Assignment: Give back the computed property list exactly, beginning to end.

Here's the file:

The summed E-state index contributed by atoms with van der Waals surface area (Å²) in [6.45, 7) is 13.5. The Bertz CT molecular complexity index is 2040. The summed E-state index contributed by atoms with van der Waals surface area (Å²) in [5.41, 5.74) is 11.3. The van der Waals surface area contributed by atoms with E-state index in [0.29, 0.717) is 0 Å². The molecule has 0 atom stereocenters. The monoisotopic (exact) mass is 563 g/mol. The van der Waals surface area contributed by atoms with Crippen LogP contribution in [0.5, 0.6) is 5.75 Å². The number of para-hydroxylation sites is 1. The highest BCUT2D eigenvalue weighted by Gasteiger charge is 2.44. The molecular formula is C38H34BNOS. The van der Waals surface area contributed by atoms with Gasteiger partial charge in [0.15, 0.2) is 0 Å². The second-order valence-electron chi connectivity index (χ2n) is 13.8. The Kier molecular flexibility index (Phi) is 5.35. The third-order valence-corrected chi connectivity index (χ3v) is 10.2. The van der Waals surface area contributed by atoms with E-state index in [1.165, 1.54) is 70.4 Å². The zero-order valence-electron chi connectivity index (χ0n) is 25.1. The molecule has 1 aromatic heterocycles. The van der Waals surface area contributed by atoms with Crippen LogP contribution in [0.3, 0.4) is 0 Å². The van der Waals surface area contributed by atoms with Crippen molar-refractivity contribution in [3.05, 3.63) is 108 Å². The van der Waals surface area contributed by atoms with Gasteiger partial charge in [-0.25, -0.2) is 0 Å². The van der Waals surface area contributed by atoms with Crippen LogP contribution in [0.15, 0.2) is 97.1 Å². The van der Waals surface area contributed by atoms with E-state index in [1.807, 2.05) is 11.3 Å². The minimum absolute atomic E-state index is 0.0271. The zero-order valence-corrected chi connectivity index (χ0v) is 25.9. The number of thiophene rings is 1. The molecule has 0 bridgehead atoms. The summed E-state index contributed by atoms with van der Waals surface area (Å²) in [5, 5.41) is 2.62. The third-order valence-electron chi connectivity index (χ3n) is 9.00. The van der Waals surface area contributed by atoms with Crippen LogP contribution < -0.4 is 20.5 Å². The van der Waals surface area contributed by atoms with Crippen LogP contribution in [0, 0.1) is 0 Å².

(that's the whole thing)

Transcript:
The summed E-state index contributed by atoms with van der Waals surface area (Å²) in [6.45, 7) is 13.5. The Bertz CT molecular complexity index is 2040. The summed E-state index contributed by atoms with van der Waals surface area (Å²) in [5.41, 5.74) is 11.3. The van der Waals surface area contributed by atoms with E-state index in [0.29, 0.717) is 0 Å². The molecule has 0 atom stereocenters. The monoisotopic (exact) mass is 563 g/mol. The van der Waals surface area contributed by atoms with Crippen LogP contribution in [0.5, 0.6) is 5.75 Å². The number of para-hydroxylation sites is 1. The highest BCUT2D eigenvalue weighted by Gasteiger charge is 2.44. The molecular formula is C38H34BNOS. The van der Waals surface area contributed by atoms with Gasteiger partial charge in [0.15, 0.2) is 0 Å². The second-order valence-electron chi connectivity index (χ2n) is 13.8. The Kier molecular flexibility index (Phi) is 5.35. The third-order valence-corrected chi connectivity index (χ3v) is 10.2. The van der Waals surface area contributed by atoms with E-state index in [1.165, 1.54) is 70.4 Å². The zero-order valence-electron chi connectivity index (χ0n) is 25.1. The molecule has 1 aromatic heterocycles. The van der Waals surface area contributed by atoms with Crippen LogP contribution in [0.3, 0.4) is 0 Å². The van der Waals surface area contributed by atoms with Crippen molar-refractivity contribution in [3.05, 3.63) is 108 Å². The van der Waals surface area contributed by atoms with Gasteiger partial charge in [-0.25, -0.2) is 0 Å². The van der Waals surface area contributed by atoms with Crippen LogP contribution in [0.15, 0.2) is 97.1 Å². The van der Waals surface area contributed by atoms with E-state index in [1.807, 2.05) is 11.3 Å². The minimum absolute atomic E-state index is 0.0271. The zero-order valence-corrected chi connectivity index (χ0v) is 25.9. The number of thiophene rings is 1. The molecule has 0 bridgehead atoms. The summed E-state index contributed by atoms with van der Waals surface area (Å²) in [5, 5.41) is 2.62. The third-order valence-electron chi connectivity index (χ3n) is 9.00. The van der Waals surface area contributed by atoms with Crippen LogP contribution < -0.4 is 20.5 Å². The van der Waals surface area contributed by atoms with Crippen LogP contribution in [0, 0.1) is 0 Å².